Reform matters (Archivé)
The Trump administration wants to radically alter the US regulatory landscape. Here, The Boston Company’s John Bailer argues that more pro-growth, pro-business policies would be positive for stock returns in 2018, but thinks even without them the outlook is bullish for US equities.
For a Trump administration fired up by the prospect of US tax reform and financial deregulation, 2018 is going to be a crucial year. With midterm elections looming in November, there will be a sense of urgency to deliver on its pro-business, expansionary policies and to reverse unnecessarily tough regulations introduced in response to the global financial crisis.
Much appears to be riding on the administration’s success. Since the tax reforms were unveiled, the prospect that corporate tax cuts and deregulation would strengthen the US economy and drive higher profits seems to have provided a tailwind for stocks.
The perceived importance to markets of fiscal stimulus has even become a political bargaining chip. In late 2017 Steven Mnuchin, US Treasury Secretary, warned that US stock markets would shed a “significant amount” of their recent gains if lawmakers do not pass tax reform.1
While this point of view might be effective at getting Congress motivated, it’s not one we agree with. We believe a wider reduction in regulations would generate upside for stocks. However, in our opinion, the so-called ‘Trump reflation trade’ does not depend on these reforms getting onto the statute book. We remain bullish on US equities, irrespective of whether the reforms are finalised, remaining unscathed.
Meanwhile, the prospects of regulatory reform has given stocks a boost. Following the Presidential election result, the market immediately bid up high tax-rate companies that had the most to benefit from lower taxes. This included telecoms, cable and auto companies. That tax reform premium subsequently disappeared entirely, with those companies’ share prices returning more or less to where they were before Trump was elected.
That, in itself, created an opportunity. To us, valuations of high tax-rate companies, particularly financials, do not fully discount tax cuts. We believe a full programme of reform could give these stocks a 10-20% earnings uplift. If it doesn’t happen it is no great loss given current pricing.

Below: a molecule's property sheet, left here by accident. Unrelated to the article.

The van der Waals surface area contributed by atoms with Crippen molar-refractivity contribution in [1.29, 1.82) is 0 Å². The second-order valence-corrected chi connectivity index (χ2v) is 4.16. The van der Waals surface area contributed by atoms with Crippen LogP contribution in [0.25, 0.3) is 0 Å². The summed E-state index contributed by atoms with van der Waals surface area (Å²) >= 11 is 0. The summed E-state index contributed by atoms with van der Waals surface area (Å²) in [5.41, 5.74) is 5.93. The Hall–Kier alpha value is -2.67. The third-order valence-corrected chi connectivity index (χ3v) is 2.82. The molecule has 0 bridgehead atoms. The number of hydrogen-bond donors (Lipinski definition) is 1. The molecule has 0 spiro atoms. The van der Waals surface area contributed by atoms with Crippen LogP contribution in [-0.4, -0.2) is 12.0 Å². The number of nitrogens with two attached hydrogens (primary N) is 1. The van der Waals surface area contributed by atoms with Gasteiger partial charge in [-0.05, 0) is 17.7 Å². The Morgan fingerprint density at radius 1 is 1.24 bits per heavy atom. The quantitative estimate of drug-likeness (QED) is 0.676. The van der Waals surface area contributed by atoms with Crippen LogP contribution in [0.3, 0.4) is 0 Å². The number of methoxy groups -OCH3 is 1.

Changing of the guard
Turning to financial deregulation, the likelihood of a wholesale repeal of the Dodd-Frank Act, which was introduced in 2010 in response to the global financial crisis, is very low.
However, the Trump administration doesn’t need to overturn the Act in its entirety to create a more business-friendly climate that is earnings accretive. All it needs is a tweak to existing rules for there to be benefits to business.
This was reflected in a Treasury Department Report, which rather than advocating wholesale repeal of the many Dodd-Frank Act post-crisis requirements (including the so-called Volcker Rule2) recommended rebalancing and tailoring existing regulations.3 This more flexible approach to reform still has the scope to radically change the rules given the Dodd-Frank legislation left regulators with a lot of discretion.
However, by making key appointments, Trump can potentially encourage a more pro-growth, pro-business mind-set and possibly a reinterpretation of the Act as it stands, without any amendments. This process may already have been set in motion by October’s appointment of Randal Quarles as the Federal Reserve’s vice chairman for supervision.